22. 22. Annealing can change the shape of the grains back to the desired form.</li></li></ul><li>Annealing<br />Heat to above Upper Critical Temperature, at which point the structure is all Austenite<br />Cool very slowly in the furnace.<br />Structure will now be large-grained pearlite.<br />Used to improve the properties of cast and forged steels prior to machining.<br />
  23. 23. Process Annealing (Intermediate Annealing)<br />A heat treatment used to negate the effects of cold work, i.e., to soften and increase the ductility of a previously strain-hardened metal<br />In process annealing, parts are not as completely softened as they are in full annealing, but the time required is considerably lessened.<br />Process annealing or stress-relief annealing is frequently used as an intermediate heat-treating step during the manufacture of a part.<br />Recovery and recrystallization processes occur during the process.<br />
  24. 24. Stress Relief Annealing<br />Internal residual stresses may develop in metal pieces due to:<br />Plastic deformation processes (machining and grinding)<br />Non-uniform cooling of a piece that was processed or fabricated at an elevated temperature (welding or casting)<br />Distortion and warpage may result if these residual stresses are not removed.<br />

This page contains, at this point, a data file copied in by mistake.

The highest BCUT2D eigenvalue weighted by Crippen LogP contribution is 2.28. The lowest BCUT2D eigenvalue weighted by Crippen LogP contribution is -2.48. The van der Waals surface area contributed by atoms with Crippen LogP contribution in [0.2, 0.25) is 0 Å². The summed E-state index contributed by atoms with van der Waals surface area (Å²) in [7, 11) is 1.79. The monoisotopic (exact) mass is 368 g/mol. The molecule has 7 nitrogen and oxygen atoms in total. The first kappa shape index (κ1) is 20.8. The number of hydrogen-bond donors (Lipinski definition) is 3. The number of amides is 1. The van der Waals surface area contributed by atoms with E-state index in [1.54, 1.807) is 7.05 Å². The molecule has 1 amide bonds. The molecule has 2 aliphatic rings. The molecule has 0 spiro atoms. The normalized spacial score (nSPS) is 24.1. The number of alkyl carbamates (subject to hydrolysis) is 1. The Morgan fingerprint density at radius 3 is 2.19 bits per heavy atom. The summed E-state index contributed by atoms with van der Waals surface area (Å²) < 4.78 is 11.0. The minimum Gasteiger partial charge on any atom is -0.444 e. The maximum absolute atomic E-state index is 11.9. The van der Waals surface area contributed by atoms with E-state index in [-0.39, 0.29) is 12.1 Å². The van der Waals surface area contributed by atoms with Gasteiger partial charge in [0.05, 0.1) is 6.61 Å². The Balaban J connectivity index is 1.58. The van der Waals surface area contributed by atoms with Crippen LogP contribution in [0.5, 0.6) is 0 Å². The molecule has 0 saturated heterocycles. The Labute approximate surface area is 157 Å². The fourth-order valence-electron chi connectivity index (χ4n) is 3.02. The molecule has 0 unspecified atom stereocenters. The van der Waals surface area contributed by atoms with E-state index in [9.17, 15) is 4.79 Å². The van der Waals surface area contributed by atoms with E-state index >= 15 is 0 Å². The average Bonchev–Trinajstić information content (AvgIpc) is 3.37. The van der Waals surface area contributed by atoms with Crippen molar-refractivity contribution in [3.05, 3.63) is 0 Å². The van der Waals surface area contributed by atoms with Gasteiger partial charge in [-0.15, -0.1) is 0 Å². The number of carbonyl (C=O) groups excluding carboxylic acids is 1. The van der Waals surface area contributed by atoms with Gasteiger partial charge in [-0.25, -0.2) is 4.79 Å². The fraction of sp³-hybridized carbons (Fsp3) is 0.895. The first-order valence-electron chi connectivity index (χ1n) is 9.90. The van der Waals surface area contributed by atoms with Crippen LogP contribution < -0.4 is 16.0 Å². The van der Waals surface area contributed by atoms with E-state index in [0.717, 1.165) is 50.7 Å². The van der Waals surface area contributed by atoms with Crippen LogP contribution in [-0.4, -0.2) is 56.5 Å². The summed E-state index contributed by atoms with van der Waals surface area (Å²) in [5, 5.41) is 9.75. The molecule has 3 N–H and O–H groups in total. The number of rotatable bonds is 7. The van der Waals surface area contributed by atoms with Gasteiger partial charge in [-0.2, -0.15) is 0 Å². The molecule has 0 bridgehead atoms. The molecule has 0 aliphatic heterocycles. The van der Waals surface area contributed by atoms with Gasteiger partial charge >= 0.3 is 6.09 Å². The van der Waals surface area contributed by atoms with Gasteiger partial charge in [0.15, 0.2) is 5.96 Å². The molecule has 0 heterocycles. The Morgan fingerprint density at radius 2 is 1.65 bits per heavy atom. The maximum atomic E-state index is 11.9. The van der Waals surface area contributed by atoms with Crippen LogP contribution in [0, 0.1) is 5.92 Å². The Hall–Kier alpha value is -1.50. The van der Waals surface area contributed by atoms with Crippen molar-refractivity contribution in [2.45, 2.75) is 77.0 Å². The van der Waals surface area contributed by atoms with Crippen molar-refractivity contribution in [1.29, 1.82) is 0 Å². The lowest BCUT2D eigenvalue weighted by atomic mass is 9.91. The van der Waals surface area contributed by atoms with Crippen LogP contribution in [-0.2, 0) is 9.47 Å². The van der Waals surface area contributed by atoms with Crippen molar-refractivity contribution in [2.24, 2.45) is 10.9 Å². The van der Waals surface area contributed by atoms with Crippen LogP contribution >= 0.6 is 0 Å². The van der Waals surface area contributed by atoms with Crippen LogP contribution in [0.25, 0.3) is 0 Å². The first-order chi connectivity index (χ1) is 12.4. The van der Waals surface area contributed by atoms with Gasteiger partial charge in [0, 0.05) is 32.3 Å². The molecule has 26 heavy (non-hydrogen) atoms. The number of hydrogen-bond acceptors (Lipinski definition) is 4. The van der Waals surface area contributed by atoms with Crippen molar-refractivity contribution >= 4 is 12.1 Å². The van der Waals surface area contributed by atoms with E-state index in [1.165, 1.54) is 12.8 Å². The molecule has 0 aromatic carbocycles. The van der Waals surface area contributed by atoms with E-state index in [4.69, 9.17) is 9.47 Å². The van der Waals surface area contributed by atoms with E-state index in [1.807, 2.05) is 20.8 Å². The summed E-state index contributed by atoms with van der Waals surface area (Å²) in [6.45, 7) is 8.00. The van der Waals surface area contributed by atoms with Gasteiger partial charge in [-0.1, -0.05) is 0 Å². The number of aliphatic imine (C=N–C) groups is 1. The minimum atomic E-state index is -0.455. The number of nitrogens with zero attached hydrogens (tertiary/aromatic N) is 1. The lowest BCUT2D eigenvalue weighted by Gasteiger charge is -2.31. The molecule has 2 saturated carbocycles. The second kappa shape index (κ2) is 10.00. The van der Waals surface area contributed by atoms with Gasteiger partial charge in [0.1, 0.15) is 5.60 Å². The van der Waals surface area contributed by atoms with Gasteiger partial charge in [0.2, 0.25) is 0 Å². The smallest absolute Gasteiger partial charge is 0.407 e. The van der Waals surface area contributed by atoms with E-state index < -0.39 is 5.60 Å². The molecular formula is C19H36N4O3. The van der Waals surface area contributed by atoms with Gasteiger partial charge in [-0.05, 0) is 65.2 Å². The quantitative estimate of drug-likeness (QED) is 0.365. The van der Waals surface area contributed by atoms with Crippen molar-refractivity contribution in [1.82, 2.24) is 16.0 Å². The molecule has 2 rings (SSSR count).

25. 25. Stress Relief Annealing<br /><ul><li>The material is heated to the recommended temperature, held long enough to attain a uniform temperature, and finally cooled to room temperature slowly
  26. 26. The annealing temperature is ordinarily a relatively low one such that effects resulting from cold work and other heat treatments are not affected</li></li></ul><li>Process Annealing<br />Heat to below Upper Critical Temperature to cause recrystallisation<br />Cool very slowly in the furnace.<br />Structure will now be equi-axed pearlite.<br />Used to maximise the ductility of low carbon steels and other materials after cold working.<br />